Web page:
PIEBALDconsult wrote: This is one of many areas where I know Microsoft can do better than I can
This may be true, but others can do significantly better. You probably don't need really random numbers, but if you do, the inbuilt functions like rand() are not up to the task.
Peter
"Until the invention of the computer, the machine gun was the device that enabled humans to make the most mistakes in the smallest amount of time."





I use System.Security.Cryptography.RNGCryptoServiceProvider





That's fine for crypto work, but what about for statistical simulations (Monte Carlo etc), here you need very fast random number generation with good statistical properties. The inbuilt Random() function looks similar to rand() from c. I haven't made any serious use of random numbers in .NET, but it is possible that this simple generator could be useful.
Peter
"Until the invention of the computer, the machine gun was the device that enabled humans to make the most mistakes in the smallest amount of time."





This PRNG is only usable for monte carlo simulations. And i think it is better than rand() for this purpose, because it passes the DIEHARD tests, the build in rand() function don't!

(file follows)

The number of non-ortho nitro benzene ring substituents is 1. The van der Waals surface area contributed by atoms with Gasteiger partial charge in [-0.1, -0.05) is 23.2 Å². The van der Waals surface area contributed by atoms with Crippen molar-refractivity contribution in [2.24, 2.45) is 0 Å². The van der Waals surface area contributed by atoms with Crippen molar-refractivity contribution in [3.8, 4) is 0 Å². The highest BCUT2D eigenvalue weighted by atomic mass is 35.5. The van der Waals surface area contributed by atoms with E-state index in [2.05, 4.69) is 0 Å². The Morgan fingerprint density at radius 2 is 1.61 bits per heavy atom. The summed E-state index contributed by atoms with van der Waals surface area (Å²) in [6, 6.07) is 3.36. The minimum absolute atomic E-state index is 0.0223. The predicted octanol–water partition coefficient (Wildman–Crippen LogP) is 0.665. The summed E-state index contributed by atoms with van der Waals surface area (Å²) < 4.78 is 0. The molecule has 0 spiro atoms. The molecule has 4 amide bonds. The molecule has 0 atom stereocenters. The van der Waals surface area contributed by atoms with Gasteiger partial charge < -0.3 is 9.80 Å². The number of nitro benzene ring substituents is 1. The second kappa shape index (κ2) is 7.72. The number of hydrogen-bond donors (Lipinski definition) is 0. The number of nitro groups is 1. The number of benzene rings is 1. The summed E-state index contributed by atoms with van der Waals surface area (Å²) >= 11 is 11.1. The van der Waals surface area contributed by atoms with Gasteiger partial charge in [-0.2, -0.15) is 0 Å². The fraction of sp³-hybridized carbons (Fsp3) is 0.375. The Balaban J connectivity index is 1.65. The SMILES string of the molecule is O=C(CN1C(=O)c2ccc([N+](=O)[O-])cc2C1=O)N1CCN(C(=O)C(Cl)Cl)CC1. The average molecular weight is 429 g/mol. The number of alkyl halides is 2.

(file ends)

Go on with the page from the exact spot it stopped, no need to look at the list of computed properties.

Where are the problems in crypthography?
1. It is only 32Bit wide  no problem for a brute force attack, at least you need 128Bit, 160Bit or 256Bit is better.
2. It is guessable. If you have a number, you can guess the previous number because the algorithm has not the strength of an cryptography hash function like SHA or even MD5. If the output must be salted and hashed to masquerade, it looses it statistical distribution because of the hash function. In this case you can use a salted hash function to produce a PRN sequence like this:
salt = something real random
number = 0; // Dosn't matter because of the salt!
number = CryptoHash( number xor salt )
number = CryptoHash( number xor salt )
(replace CryptoHash with your prefered hash function like SHA)
Due to the fact that cryptographical hash functions are slow and often don't produce a perfect statistical distribution, it is not very good to use them for monte carlo simulations.






You are right: no computer algorithm will produce 'truly' random numbers.
So the goal is to create a sequence of numbers that appears to be random for whatever purpose we want to use it for.
In cryptography, random means unpredictable. Given some numbers from the sequence, it is impossible to guess the next number.
In simulations, random means that the sequence is not unusual. The DIEHARD tests[^] basically run a large number of simulations and call out very improbable results.






There are dozens of RNG's around. Each RNG is suitable for some situations but not in others. The two big classes are simulations and cryptography, and they are nearly mutually exclusive.